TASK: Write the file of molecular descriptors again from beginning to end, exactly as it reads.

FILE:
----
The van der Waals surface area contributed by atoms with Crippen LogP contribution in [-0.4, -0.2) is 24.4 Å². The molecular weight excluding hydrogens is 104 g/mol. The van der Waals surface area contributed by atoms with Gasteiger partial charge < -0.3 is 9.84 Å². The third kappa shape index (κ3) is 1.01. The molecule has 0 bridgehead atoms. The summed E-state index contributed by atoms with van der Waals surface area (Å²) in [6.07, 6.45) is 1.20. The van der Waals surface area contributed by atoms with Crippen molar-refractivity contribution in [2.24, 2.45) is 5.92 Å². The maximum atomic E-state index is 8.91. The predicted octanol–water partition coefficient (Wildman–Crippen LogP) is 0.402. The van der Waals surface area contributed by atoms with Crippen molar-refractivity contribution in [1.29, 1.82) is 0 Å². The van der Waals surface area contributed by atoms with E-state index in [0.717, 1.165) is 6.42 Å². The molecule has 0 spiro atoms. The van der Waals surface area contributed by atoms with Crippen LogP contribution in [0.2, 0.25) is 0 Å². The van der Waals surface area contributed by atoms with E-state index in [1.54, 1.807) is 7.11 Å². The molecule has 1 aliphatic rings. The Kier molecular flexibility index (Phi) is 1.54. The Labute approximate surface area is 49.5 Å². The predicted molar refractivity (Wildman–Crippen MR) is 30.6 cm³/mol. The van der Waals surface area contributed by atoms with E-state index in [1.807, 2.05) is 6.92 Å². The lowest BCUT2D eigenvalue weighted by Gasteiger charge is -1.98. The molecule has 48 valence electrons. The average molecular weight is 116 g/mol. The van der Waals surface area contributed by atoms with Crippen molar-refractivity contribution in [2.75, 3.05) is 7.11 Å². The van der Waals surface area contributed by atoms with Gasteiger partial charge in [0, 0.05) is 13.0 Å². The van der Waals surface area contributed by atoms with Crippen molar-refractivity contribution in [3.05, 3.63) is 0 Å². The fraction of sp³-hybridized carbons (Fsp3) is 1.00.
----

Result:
The van der Waals surface area contributed by atoms with Crippen LogP contribution in [-0.4, -0.2) is 24.4 Å². The molecular weight excluding hydrogens is 104 g/mol. The van der Waals surface area contributed by atoms with Gasteiger partial charge < -0.3 is 9.84 Å². The third kappa shape index (κ3) is 1.01. The molecule has 0 bridgehead atoms. The summed E-state index contributed by atoms with van der Waals surface area (Å²) in [6.07, 6.45) is 1.20. The van der Waals surface area contributed by atoms with Crippen molar-refractivity contribution in [2.24, 2.45) is 5.92 Å². The maximum atomic E-state index is 8.91. The predicted octanol–water partition coefficient (Wildman–Crippen LogP) is 0.402. The van der Waals surface area contributed by atoms with Crippen molar-refractivity contribution in [1.29, 1.82) is 0 Å². The van der Waals surface area contributed by atoms with E-state index in [0.717, 1.165) is 6.42 Å². The molecule has 0 spiro atoms. The van der Waals surface area contributed by atoms with Crippen LogP contribution in [0.2, 0.25) is 0 Å². The van der Waals surface area contributed by atoms with E-state index in [1.54, 1.807) is 7.11 Å². The molecule has 1 aliphatic rings. The Kier molecular flexibility index (Phi) is 1.54. The Labute approximate surface area is 49.5 Å². The predicted molar refractivity (Wildman–Crippen MR) is 30.6 cm³/mol. The van der Waals surface area contributed by atoms with E-state index in [1.807, 2.05) is 6.92 Å². The lowest BCUT2D eigenvalue weighted by Gasteiger charge is -1.98. The molecule has 48 valence electrons. The average molecular weight is 116 g/mol. The van der Waals surface area contributed by atoms with Crippen molar-refractivity contribution in [2.75, 3.05) is 7.11 Å². The van der Waals surface area contributed by atoms with Gasteiger partial charge in [0, 0.05) is 13.0 Å². The van der Waals surface area contributed by atoms with Crippen molar-refractivity contribution in [3.05, 3.63) is 0 Å². The fraction of sp³-hybridized carbons (Fsp3) is 1.00.